• Dr. Karen Ying Tung Chan: "Dr. Chan showed that the supplementation of an enzyme, coagulation factor XIIIa, and its synthetic substrates can improve the adhesiveness of blood clots to wounds. This study assists us in developing new therapies for treating traumatic bleeding."

Doctor of Philosophy (Geography)

  • Dr. Jeffrey O'Connor Whyte: "Dr. Whyte examined the historical origins and political geographies of American psychological warfare. His work has challenged convention and increased our understanding of communication and warfare."
  • Dr. Melanie Erin Sommerville: "Dr. Sommerville researched recent agricultural investment ventures pairing marginalized communities with wealthy investors in Canada and South Africa. She found that the schemes allow investors to benefit from land claims and land reform programs, compromising the benefits offered by such programs to First Nations and black African communities."
  • Dr. David Andrew Reid: "Dr. Reid showed how glaciation, landslides, and forestry practices impact mountain stream channels and salmon habitat through time and across space. This study helps watershed managers predict effects of land cover changes and water widthdrawals on sensitive fish habitat."
  • Dr. Lucy MacKenzie: "Dr. MacKenzie investigated the processes that control bank erosion in steep, gravel-bed channels. She found that a small number of large grains stabilize the channel regardless of the amount of water and sediment supplied to the system. These results have implications for hazard mitigation and infrastructure design in mountainous regions."
  • Dr. Elanna Nolan: "Dr. Nolan studied the contradictory relationship between terrorism prevention and multiculturalism in Australia. She argued that combining the two can undermine positive community relations and service delivery for marginalised communities. Her research illuminates the unique role of local council workers to resist these effects."

Doctor of Philosophy (Geological Engineering)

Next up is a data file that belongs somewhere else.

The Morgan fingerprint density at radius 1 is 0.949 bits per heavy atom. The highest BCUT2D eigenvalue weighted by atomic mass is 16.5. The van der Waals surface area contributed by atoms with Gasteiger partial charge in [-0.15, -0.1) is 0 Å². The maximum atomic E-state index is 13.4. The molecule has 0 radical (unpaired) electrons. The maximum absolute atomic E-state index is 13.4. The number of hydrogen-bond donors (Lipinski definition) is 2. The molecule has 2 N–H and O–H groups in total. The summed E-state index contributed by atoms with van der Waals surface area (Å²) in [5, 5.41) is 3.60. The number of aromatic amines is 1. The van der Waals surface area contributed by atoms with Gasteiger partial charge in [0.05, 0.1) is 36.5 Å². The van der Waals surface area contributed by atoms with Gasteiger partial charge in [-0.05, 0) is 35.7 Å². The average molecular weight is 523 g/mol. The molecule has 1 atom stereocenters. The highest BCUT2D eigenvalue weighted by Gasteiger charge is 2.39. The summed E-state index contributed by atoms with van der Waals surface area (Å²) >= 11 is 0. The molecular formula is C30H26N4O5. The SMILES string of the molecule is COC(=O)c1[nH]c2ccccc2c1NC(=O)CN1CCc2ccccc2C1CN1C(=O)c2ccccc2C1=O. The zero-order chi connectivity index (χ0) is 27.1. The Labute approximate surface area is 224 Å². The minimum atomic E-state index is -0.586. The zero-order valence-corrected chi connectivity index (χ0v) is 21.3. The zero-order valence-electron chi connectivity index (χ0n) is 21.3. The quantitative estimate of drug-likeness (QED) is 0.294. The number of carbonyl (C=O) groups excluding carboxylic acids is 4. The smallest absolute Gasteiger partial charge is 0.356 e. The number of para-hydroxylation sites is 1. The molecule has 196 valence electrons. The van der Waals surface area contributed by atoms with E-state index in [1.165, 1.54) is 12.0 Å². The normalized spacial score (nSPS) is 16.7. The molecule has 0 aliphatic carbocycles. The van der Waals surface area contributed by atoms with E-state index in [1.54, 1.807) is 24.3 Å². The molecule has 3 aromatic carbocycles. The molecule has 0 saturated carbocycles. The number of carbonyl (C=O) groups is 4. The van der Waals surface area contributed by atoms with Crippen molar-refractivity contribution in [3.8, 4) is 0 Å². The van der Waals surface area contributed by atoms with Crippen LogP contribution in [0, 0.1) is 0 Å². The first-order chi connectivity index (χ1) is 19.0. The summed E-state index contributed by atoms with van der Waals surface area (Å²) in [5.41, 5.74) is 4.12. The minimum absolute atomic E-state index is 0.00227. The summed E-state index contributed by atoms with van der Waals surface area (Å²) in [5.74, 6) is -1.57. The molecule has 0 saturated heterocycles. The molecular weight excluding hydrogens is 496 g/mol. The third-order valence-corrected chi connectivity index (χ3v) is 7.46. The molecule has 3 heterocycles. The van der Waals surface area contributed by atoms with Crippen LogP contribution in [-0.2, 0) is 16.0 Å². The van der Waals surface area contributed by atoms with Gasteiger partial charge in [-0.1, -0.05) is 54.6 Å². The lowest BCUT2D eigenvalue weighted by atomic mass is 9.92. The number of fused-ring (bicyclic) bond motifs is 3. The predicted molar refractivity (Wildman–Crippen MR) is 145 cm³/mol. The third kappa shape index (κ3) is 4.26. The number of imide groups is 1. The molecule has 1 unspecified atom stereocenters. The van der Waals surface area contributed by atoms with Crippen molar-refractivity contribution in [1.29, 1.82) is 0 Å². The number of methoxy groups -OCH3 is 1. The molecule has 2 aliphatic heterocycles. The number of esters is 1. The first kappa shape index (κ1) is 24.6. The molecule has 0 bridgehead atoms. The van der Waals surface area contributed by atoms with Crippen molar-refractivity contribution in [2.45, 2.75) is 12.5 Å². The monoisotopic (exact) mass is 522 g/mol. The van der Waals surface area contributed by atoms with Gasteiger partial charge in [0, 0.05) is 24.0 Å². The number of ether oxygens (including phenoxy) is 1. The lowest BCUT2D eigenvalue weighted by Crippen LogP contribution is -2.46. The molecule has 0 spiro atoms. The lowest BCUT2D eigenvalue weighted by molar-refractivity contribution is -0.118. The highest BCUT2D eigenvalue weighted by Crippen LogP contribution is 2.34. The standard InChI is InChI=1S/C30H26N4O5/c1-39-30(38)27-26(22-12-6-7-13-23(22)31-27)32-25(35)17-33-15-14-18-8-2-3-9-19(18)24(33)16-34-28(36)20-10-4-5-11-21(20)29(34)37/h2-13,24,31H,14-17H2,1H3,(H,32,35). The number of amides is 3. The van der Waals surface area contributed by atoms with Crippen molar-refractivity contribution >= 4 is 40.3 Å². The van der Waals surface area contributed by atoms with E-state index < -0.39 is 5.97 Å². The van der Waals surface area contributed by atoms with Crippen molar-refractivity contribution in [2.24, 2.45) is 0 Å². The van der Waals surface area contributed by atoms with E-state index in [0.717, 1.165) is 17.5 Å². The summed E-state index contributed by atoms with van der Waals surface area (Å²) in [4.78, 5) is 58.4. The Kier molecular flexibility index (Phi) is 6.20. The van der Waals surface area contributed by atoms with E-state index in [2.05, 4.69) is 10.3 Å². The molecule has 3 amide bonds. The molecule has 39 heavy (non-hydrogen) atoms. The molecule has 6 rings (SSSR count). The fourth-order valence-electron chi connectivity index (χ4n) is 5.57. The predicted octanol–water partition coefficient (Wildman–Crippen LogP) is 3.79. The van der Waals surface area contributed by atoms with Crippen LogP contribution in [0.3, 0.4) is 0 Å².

• Dr. Masoud Rahjoo: "Dr. Rahjoo investigated the mechanics of rock fracturing, strength and deformation, and developed models for the behaviour of fracturing rocks. With tunnels and mines heading towards greater depths, this knowledge is critical for safe and stable excavations. His findings contribute to the advancement of rock mechanics and rock engineering."

Doctor of Philosophy (Geological Sciences)

  • Dr. Emily Don Scribner: "Dr. Scribner demonstrated the effect of contamination on the mineralogy of the Rau pegmatite group. Her research provides strong evidence that contamination has a more prominent influence on the chemical signature of pegmatites than previously recognized. She also developed a validated assessment to measure learning gains in mineralogy courses."
  • Dr. Kohen Witt Bauer: "Dr. Bauer studied the geochemistry of chromium and iron in modern and ancient rock and sediments. He created new knowledge about the implementation of these two transition metals as paleoredox proxies that will allow for more nuanced reconstructions of the complex history of oxygen in Earth's surface environments."

Doctor of Philosophy (Geophysics)

  • Dr. Dominique Fournier: "Dr. Fournier's research builds upon well established imaging technologies used by earth scientists to better understand the sub surface and interior of our planet. He focused on the processing of surface gravity and magnetic field data -- an active field of research in applied geophysics. His work is frequently used in the scientific community."